A group of Native Americans were killed by an enemy tribe that set fire to a cave where they were hidden. After that tragic event, the area is now known as the Apache Death Cave. Years later the beginnings of a settlement started to appear as construction began on a railroad and bridges over the Canyon Diablo where the Apache Death Cave was. But this new settlement was a town of outlaws and bandits. Reportedly a group of men once robbed a train, stealing close to $200,000 and then buried it somewhere near the canyon rim. It has never been found.
Eventually a man named Harry Miller, who referred to himself as Crazy Chief Thunder, began the major construction of a town he wanted to call Two Guns.
The town included a small zoo with mountain lions, snakes, and other interesting creatures. He also apparently sold the skeletal remains of the Native Americans who died in the cave nearby.
Crazy Chief Thunder skipped town eventually after shooting a guy to death with whom he’d had a disagreement. The man’s widow kept the town going and opened a gas station, tourist store and campground. Unfortunately the gas station burned down in the 70s, and Two Guns slowly declined into a ghost town.
Now it sits, right next to the interstate, just some lonely graffiti covered buildings in the middle of the empty desert.
The setting sun was casting extreme shadows over the crumbling buildings as we arrived at the ghost town one chilly February day. The wind was tearing across the flat open land. No one else was around.
The desert is such a strange and mysterious place.
The interstate in my backyard, if followed long enough, will eventually lead to the small town of Holbrook Arizona.
It’s a little town that the old route 66 used to run right through until it got bypassed in recent years by the construction of big interstate 40. Holbrook also inspired the little desert town in the movie Cars.
The people behind the scenes of the movie Cars apparently spent some time in this cafe, planning out the movie.
(For some reason we didn’t eat there?!!)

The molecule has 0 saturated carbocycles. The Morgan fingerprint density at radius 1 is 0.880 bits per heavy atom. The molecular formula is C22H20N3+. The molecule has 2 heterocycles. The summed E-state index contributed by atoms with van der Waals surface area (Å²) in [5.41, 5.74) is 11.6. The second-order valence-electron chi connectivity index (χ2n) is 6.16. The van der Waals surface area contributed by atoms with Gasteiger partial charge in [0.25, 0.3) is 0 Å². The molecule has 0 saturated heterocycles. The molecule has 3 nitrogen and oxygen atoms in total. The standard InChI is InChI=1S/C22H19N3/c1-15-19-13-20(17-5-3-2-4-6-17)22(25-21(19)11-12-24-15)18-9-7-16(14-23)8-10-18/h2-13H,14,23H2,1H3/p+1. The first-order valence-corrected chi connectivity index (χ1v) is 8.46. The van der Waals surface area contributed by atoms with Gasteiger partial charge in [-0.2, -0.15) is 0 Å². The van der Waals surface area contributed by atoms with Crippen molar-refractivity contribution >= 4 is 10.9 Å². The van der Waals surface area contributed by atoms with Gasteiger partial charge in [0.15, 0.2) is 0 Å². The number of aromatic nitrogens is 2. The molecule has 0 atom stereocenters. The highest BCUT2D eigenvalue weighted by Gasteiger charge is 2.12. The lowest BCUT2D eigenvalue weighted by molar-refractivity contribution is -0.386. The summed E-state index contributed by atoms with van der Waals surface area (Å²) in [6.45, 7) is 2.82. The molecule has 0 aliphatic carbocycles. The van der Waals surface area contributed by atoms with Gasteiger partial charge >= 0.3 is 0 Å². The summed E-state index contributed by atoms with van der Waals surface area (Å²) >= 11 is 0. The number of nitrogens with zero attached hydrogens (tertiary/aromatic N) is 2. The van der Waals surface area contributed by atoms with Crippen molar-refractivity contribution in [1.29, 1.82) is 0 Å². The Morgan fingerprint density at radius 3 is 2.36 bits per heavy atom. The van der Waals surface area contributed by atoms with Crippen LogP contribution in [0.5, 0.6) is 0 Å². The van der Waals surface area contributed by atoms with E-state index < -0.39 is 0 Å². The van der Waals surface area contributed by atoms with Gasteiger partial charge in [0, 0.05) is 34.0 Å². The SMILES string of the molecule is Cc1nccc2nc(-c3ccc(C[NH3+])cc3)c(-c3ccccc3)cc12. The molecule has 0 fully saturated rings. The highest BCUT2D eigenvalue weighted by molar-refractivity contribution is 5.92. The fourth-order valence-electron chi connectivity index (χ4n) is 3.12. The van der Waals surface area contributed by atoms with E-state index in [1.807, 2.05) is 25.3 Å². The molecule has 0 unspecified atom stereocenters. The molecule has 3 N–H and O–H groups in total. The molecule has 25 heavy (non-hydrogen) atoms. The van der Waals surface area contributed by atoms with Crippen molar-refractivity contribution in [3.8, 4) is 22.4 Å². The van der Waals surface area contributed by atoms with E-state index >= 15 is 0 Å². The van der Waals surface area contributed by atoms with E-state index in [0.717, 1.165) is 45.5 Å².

We rolled into the town of Holbrook on a chilly late February afternoon, after spending the day wandering through the Petrified Forest. Old neon signs lined the streets, and big dinosaur statues guarded the many little gift shops scattered around. I wanted to walk around and explore the shops, but it seemed everything was closed. There was nobody around, except for a random car passing by here and there. With the cold wind blowing through, Holbrook felt like a bit of a ghost town. Or at least on its way to becoming a ghost town.
I dreamed of what it might be like, in the hot summer weather, and what it had been like many many years ago.
I still find it amusing, when I listen to the cars on the interstate behind my house, that this little town lies way down the road. And then I dream of racing off, back to the desert. It’s just 2000 miles down the road!
During the dive away from the Grand Canyon, towards northern Arizona, the landscape grew more and more like nothing I had ever seen.
Around every curve was an entire new world. It was a valley, with sharp red cliffs rising up to the sky. Then around just another curve, the road was on the top of a mountain, looking out over a flat golden plateau. Snow capped mountains stood in the distance.
It felt like another planet. Like Mars.
Every so often was a house, or a trailer, or what could be considered a minuscule town. But mostly, there was no sign of civilization.
The farther the drive, the more alien the landscape looked. Eventually the curvy desert roads led to this bridge. Red mountains surrounded the area, while the bright blue Colorado river flowed beneath the bridge, heading towards the Grand Canyon.
The goal was to reach Monument Valley by dusk, so not much time could be spent in this foreign place. But it stands out in my mind as one of my favorite areas of Arizona.
I hope to one day return.